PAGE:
This study shows that even mild inflammation during pregnancy can induce a series of events that eventually disrupts the development of the fetal brain. Although these children will have a higher risk for known mental disorders such as ASD or schizophrenia, these diagnoses are not guaranteed. Our next steps in this line of research should be to see the long-term effects of inflammation on the serotonin-specific brain cells and related behaviors. Researchers should also look at how other infections and viruses might be changing the production of other chemical messengers or molecules in the placenta. Understanding the biological mechanisms of the placenta and of fetal brain development can help direct new research into prevention and therapy for neurodevelopmental disorders in children.

Read Full Post »

By Matt Carey

A recent effort supported by the Autism Science Foundation sought to gather information on the status and needs of adult autistics. The UJA Adult with ASD Survey used an online survey as part of the Interactive Autism Network (IAN). The survey collection ended December 31st of 2012, but shortly afterwards the results of another IAN based survey were published by a team from Johns Hopkins and the Kennedy Krieger Institute. The paper, The association between bullying and the psychological functioning of children with autism spectrum disorders, was based on a survey of parents of school aged autistic children. This appears to be the same study whose preliminary results were released last year as IAN Research Report: Bullying and Children with ASD. I’ll work from the abstract (below) and the IAN preliminary report both as they are publicly available. And, since the IAN preliminary report is so accessible, I won’t go into great detail here.

The results are not surprising: autistics are bullied more often. While this may not come as a shock, having this data is the first step to effecting change. And, yes, autistics can play the role of the bully, but often with different motivations than their non-autistic peers. This figure from the preliminary report says a great deal: a much higher (about 3x more) percentage of autistics were bullied.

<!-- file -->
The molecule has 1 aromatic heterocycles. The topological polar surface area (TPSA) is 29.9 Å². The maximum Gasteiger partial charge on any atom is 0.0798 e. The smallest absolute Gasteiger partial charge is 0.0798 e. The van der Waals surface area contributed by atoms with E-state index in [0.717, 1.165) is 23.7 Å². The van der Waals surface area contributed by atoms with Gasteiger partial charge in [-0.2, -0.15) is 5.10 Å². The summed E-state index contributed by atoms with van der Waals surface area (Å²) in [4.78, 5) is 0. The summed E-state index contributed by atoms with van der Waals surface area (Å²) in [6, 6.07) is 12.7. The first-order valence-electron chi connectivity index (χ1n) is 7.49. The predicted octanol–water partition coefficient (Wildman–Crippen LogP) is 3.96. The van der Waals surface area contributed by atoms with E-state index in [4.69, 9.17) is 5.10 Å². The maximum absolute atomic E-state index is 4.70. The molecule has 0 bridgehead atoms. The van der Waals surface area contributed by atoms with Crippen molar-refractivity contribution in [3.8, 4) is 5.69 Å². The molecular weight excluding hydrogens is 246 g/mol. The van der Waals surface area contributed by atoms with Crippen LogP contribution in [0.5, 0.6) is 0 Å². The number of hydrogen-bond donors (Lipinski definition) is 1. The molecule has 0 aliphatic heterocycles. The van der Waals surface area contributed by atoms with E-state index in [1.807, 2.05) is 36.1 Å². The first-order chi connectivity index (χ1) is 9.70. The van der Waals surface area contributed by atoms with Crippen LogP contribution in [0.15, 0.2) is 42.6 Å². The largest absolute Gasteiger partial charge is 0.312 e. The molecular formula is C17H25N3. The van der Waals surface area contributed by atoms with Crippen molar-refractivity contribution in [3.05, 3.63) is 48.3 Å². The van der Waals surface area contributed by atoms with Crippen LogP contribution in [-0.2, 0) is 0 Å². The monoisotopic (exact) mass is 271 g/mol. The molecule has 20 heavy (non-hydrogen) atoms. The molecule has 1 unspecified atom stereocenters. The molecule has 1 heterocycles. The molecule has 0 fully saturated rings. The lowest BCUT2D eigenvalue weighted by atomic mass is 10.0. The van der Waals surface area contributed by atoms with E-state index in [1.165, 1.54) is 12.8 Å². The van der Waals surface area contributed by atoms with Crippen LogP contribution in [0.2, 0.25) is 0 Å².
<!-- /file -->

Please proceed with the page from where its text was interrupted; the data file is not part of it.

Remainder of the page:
BulliedPastMonthComparison

Those with Asperger syndrome were reported as being bullied more often than those with other ASD diagnoses. The preliminary report also lists behaviors and traits that increased the likelihood of bullying:

•Clumsiness
•Poor hygiene
•Rigid rule keeping (enforcing adults’ rules when other children would not)
•Continuing to talk about a favorite topic even when others are bored or annoyed
•Frequent meltdowns
•Inflexibility or rigidity

Sadly, one group that was frequently bullied was children with ASD who wanted to interact with other children, but had a hard time making friends. Of these, 57% were bullied, compared to only 25% of children who prefer to play alone and 34% of children who will play, but only if approached. The one slightly bright spot was that children who had learned to make friends successfully were bullied at a lower rate: 34%.

While autistics bully more often than their non-autistic peers, they mostly play the role of “bully-victims”. From the preliminary report: Unlike victims who are more passive, bully-victims insult their tormentors or otherwise try to fight back in a way that only makes the situation worse.

Again, IAN has an excellent discussion of this study. It is worth noting that a study creates awareness in the research community and provides the type of data from which questions can be formed. Just as we can hope that this study will spark further work, we can hope that the UJA Adult with ASD Survey will provide a basis for more work, and some solutions to the issues uncovered.

Here is the abstract for the published paper:

OBJECTIVE: : Bullying has become a major national concern, particularly as it affects children with disabilities. The current study aimed to determine the association between psychiatric comorbid conditions, involvement in bullying (victim, bully, or bully-victim), and the immediate psychological correlates of bullying among children with autism spectrum disorders (ASDs).

METHODS: : A national sample of 1221 parents completed a survey dedicated to the bullying and school experiences of their child with ASD, reporting on the immediate consequences of bullying involvement, including their child’s psychological well-being and any psychiatric comorbidity. Multivariate logistic regressions were performed to determine whether specific psychiatric comorbidities were associated with an increased risk of involvement as victim, bully, or bully-victim. Analyses of variance determined the relationship between bullying frequency and psychological functioning. All models adjusted for child and school covariates.